Pulsar Reveals Clues to Black Hole's Light Appetite

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Not often do I get to talk about two of my favorite, most extreme objects in the Universe in the same story: pulsars and black holes. The recent discovery of a very special pulsar very close to our Galaxy’s supermassive black hole has astronomers, and this blogger, pretty darn excited.

First, let’s set the scene. In the center of our Milky Way Galaxy, as in most galaxies, there lies a supermassive black hole. Ours is millions of times the mass of the sun. Others are larger and much more active, but ours is the closest, and thus easier to study in many ways. This black hole, dubbed Sagittarius A* (pronounced “A-star”), or Sgr A* for short, is pulling in, or “eating” some of the gas around it, but very inefficiently. It is a typical quiescent, or quiet black hole.

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The feeding process gives off radio and X-ray emission that has been studied at great length, but the magnetic field strength around the black hole must also be known to complete the physical picture.

One way to determine this is to look at the Faraday rotation of the emission. This process just means that the polarization of the light it rotated, or turned, as it goes through a region with a magnetic field. This was actually discovered in the lab by Michael Faraday in 1845, showing that light and electromagnetism were indeed interlinked.

The Faraday rotation effect depends on the strength of the magnetic field and the wavelength of the light in question. Since an object like Sgr A* gives off a range of wavelengths, telescopes measure the polarization of light at different wavelengths and can “back out” how much it has been rotated, thus measuring the magnetic field strength. It’s actually a pretty clever technique.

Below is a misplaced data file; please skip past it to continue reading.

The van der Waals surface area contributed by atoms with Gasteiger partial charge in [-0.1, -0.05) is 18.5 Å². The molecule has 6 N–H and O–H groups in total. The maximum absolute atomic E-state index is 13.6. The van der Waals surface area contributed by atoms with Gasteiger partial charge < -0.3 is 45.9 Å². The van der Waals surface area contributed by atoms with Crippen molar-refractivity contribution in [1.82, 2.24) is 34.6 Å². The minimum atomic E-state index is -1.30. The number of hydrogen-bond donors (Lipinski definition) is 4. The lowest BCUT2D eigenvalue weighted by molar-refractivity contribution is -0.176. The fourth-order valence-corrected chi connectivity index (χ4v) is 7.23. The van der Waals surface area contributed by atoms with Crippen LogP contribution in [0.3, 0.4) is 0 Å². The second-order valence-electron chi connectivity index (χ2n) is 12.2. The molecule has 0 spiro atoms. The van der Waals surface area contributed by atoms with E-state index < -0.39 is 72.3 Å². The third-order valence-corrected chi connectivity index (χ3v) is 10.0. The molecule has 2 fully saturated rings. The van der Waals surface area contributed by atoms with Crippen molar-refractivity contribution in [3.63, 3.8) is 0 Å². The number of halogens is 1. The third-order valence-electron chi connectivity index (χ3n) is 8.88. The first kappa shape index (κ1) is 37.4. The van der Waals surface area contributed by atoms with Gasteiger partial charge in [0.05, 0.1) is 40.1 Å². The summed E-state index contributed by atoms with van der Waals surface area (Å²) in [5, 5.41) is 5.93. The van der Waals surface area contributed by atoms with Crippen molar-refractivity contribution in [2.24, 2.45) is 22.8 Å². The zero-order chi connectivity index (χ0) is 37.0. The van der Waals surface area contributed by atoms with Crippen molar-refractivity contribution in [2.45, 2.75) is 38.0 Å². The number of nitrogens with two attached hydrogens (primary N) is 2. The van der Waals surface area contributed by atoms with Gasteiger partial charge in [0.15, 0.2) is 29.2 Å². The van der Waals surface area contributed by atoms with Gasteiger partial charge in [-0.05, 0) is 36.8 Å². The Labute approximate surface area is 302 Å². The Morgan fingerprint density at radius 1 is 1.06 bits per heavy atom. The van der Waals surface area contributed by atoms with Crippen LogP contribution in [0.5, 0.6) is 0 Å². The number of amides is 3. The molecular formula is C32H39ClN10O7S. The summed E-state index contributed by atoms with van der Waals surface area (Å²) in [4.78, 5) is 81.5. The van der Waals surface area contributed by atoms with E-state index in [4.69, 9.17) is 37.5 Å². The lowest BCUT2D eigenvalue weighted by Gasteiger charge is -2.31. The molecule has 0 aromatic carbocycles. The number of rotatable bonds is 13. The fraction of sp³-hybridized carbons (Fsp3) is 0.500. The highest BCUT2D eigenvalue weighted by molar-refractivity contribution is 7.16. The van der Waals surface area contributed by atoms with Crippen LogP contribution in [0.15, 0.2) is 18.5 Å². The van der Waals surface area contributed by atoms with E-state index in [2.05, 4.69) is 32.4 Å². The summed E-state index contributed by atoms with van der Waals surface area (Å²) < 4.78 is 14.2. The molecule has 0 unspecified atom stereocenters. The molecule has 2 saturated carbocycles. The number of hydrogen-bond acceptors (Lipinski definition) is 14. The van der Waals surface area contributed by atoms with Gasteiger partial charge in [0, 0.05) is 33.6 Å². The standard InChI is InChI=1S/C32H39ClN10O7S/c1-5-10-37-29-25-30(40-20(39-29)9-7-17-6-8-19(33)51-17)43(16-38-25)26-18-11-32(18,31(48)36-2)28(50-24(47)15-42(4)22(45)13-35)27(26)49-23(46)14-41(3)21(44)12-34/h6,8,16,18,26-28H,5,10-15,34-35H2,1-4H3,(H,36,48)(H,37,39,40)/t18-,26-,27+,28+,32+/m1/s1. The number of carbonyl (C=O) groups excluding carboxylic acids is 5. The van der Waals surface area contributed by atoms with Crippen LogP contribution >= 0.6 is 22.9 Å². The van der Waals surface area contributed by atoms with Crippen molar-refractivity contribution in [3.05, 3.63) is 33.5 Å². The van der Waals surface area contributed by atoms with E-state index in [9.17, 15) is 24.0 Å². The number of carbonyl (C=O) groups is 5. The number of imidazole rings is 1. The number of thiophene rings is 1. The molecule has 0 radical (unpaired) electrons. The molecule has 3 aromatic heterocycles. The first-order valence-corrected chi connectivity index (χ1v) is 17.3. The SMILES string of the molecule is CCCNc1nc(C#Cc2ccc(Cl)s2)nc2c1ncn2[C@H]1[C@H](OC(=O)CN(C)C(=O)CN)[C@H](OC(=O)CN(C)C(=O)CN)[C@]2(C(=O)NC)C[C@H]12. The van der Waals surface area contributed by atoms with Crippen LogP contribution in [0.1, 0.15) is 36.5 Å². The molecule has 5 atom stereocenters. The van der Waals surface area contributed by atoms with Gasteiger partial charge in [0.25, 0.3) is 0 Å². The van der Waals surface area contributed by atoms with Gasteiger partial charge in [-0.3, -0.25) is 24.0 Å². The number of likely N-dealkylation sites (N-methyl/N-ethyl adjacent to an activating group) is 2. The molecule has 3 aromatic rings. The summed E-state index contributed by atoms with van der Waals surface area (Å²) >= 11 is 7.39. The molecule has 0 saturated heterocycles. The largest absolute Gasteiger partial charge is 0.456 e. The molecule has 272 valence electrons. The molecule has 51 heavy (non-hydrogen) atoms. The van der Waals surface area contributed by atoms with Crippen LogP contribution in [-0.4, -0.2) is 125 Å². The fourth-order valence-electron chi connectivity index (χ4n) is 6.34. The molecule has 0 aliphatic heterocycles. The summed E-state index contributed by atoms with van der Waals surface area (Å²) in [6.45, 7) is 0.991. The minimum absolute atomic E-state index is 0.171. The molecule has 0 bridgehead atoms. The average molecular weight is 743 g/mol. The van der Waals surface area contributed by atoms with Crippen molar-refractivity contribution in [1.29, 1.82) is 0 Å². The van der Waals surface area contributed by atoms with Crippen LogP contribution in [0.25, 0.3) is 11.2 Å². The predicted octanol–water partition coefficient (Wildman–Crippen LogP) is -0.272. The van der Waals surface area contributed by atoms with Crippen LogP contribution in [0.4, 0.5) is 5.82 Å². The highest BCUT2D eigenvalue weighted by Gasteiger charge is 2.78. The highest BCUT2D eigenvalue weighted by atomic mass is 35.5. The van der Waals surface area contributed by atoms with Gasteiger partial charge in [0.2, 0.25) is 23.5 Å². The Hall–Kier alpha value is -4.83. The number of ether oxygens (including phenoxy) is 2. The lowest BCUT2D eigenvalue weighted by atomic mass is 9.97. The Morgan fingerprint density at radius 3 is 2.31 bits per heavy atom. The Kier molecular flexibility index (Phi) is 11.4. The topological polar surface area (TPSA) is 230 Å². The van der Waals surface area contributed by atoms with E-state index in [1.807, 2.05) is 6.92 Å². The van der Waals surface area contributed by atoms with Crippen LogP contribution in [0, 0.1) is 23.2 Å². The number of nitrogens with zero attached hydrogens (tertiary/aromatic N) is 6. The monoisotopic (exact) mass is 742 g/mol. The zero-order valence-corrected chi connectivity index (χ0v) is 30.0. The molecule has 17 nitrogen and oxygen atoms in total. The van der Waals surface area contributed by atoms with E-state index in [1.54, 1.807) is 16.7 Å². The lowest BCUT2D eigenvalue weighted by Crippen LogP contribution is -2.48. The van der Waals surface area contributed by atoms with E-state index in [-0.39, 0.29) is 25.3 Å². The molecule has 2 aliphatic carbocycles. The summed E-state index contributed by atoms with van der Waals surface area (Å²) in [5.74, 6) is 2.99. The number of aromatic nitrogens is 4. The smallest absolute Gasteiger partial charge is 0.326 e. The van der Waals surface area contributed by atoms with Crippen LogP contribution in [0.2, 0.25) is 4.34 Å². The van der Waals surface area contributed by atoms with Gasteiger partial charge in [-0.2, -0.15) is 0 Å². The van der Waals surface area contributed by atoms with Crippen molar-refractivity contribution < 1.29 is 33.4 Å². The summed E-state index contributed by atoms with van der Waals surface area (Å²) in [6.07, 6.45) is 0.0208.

And though the Faraday rotation has been measured for the immediate area around the black hole itself, we had no idea what the magnetic fields were like just outside of it, where much of the gas it is eating resides.

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This is where the new pulsar comes in. PSR J1745-2900 is no ordinary pulsar. In fact, it was first discovered as a bright X-ray flare by the Swift satellite. Further observations with the X-ray telescope NuSTAR showed that the emission was pulsating with a period of almost 4 seconds.

Finally, it was detected in the radio with the 100-meter radio telescope in Effelsberg, a dish that has been used to search for pulsars near the Galactic Center for 40 years. Several other radio telescopes joined in to measure the long-awaited pulsar, determining that it was indeed very close, less than a light-year away, from the supermassive black hole at the Galactic Center.

This pulsar is one with an extreme magnetic field of its own, a magnetar. This is an incredibly rare type of pulsar, indicating that there should be many more “normal” pulsars close to the black hole as well.

Faraday rotation measurements were made of the region around this magnetar, making a measurement of the magnetic field in the hot gas falling into the supermassive black hole. This measurement is the final piece of the puzzle to explain the radio and x-ray emission seen from Sgr A*.

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How strong is the magnetic field after all? The Faraday rotation measurements indicate that it is a few millionths of a gauss, where the unit of measure is named after the 19th century physicist and mathematician, Johann Carl Friedrich Gauss. For comparison, the magnetic field on the surface of the Earth is about half of one gauss, and your refrigerator magnet is close to 100 gauss.

These tiny magnetic fields make a big difference when calculating the physics of such a dynamic region, and the synthesis of all these different telescopes certainly makes this discovery an exciting one.

Image: Artist’s impression of PSR J1745-2900, a pulsar with a very high magnetic field (“magnetar”) in direct vicinity of Sagittarius A*. Credit: MPIfR/Ralph Eatough

This research has been published in Nature, and a press release with more links is available.

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